Nithya, a vivacious, intelligent and driven college senior has always known what she has wanted: a successful career in medicine and the love of her family. She’s even come to terms with the idea of an arranged marriage, a tradition her conservative Indian family has held up for thousands of years.
When a night of partying puts her on a collision course with danger, Nithya’s entire life changes.
Enter James St. Clair, the smart, challenging and heartbreakingly handsome American. As Nithya and James fall in love, she questions the future she and her parents have always planned.
Now, Nithya has a choice to make: become a doctor and a good Indian bride, or step away from her family and centuries of culture to forge her own path. The decision she comes to takes her on a journey that transforms how she sees her future, her relationships with loved ones, and how she learns to put herself back together when even her best-laid plans fall apart.
It was also very easy to fall in love with James, who was written fabulously. Instead of being instantly accepting of the fact that Nithya was supposed to have an arranged marriage, he took it very hard and contemplated where their relationship was going with an extremely mature approach. It was nice to have such an honest reaction to a sensitive subject – instead of getting over it straight away it took time and a lot of discussions between the two of them to come to a mutual agreement.
I didn’t know much about Indian culture or arranged marriages before I read this novel, so I’m coming away feeling enlightened and intrigued. It’s definitely a topic I want to read further into, because the pictures that Annika was painting with her words were so beautiful. When describing the wedding Nithya attends towards the beginning of the novel it was very artfully worded, and even though some of the specialist language Nithya used went straight over my head, it didn’t dampen my enjoyment of the novel one iota.
I’m not going to give anything away about how this all gets wrapped up towards the end of the novel, because I really want you to read it and find out for yourself, because it’s a great read. If you haven’t read a novel with an Indian protagonist before, why not branch out and try it now? You will not regret it, I can assure you. This is Annika’s debut novel, and I cannot wait to read more – her voice is so refreshing and it’s great to get some more diversity in the field of NA, especially diversity that maturely discusses and weighs up a subject as controversial as this one. I’ve heard a lot of opinions about arranged marriage before I read this novel, but none of them have ever been from an Indian’s perspective, and I think it’s something that we should all really research a little bit more before judging.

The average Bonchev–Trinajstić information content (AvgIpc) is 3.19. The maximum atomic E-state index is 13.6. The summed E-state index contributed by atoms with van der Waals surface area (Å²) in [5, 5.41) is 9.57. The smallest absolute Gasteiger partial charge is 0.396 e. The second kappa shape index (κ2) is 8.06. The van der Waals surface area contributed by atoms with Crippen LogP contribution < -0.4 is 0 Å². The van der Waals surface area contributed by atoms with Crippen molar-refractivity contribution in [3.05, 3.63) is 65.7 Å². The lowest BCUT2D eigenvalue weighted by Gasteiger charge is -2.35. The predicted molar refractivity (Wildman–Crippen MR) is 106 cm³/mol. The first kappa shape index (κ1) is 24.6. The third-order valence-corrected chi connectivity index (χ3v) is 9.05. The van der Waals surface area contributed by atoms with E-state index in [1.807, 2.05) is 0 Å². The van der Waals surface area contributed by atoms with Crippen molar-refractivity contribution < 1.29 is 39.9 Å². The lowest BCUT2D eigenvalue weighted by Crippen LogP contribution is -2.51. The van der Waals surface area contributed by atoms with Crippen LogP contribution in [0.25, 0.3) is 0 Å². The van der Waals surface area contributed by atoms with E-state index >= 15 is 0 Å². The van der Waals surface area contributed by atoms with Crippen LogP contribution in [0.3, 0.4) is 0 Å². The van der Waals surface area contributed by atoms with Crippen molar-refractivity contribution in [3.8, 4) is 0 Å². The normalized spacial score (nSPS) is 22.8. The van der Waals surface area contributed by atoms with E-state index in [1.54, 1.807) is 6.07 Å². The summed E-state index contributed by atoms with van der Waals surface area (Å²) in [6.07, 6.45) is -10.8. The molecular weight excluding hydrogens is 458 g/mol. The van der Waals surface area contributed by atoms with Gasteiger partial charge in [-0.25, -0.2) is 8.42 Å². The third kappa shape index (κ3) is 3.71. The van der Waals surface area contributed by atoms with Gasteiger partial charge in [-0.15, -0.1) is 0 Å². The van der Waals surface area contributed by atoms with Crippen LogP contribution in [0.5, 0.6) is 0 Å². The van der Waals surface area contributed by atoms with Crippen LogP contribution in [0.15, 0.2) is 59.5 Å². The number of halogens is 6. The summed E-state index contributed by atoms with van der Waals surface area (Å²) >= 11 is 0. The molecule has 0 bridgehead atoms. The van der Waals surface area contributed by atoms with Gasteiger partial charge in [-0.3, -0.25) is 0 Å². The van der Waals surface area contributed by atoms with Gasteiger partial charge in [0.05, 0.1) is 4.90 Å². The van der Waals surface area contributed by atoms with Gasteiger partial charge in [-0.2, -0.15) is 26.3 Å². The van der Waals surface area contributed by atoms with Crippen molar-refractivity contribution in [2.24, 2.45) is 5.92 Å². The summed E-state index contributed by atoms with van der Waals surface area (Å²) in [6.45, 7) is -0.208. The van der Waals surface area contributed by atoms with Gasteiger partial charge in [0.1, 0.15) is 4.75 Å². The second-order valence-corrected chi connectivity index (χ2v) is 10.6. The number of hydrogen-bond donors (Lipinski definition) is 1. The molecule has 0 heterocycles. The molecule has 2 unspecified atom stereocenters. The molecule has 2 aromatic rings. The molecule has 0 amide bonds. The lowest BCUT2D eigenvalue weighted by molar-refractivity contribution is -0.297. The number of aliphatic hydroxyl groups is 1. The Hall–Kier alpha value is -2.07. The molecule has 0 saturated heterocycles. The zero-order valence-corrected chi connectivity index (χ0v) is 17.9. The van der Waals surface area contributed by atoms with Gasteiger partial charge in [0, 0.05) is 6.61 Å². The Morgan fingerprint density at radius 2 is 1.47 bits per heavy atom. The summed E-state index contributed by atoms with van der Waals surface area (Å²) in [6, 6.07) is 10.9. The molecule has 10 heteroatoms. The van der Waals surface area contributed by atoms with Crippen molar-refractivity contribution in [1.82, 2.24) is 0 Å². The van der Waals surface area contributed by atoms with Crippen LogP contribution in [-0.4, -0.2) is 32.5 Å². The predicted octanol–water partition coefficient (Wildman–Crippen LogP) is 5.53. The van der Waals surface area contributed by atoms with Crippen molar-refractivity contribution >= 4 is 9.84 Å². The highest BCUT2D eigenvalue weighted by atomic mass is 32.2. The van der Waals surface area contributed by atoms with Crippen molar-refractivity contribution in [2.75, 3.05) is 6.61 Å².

Annika Sharma was born in India and moved to the United States (Pennsylvania!) when she was a baby. Annika was a daydreamer from day one, always coming up with stories and games of pretend that seemed real. She was a serious journal-writer from fifth grade to college and wrote dramatic scenes for stories often, inspired by soap operas she watched in summers off from school.
Eventually, when the time for college came around, Annika’s parents encouraged her to pursue journalism. Convinced she couldn’t make a living from writing, Annika disagreed. After five years, two degrees, two minors, working with children, being a dancer teacher, and creating a two-and-a-half page resume in college that had interests so all-over-the-place that even she couldn’t make sense of it, Annika finally decided her parents were right. Writing was where her heart was, all along.
In the month before graduate school, the idea Annika had in mind for years finally poured out in the form of the novel, The Rearranged Life. Annika began editing in earnest after she finished her Master’s degree in Early Childhood Special Education, landing Stacey Donaghy of Donaghy Literary Group as an agent. Three months later, she had a book deal with Curiosity Quills.
In her spare time, Annika loves spending time with her family and friends, often indulging in the three S’s: Starbucks, shopping and superhero movies. As a chocolate lover and general all-around vegetarian foodie, Annika also adores cooking.
If you love ‘The ReArranged Life’ as much as I do,
you should contact Annika on her Twitter to congratulate her for
writing an amazing novel! I’d also like to say thank you to Curiosity Quills
once again for offering me such a brilliant opportunity to read such an
insightful and enlightening novel.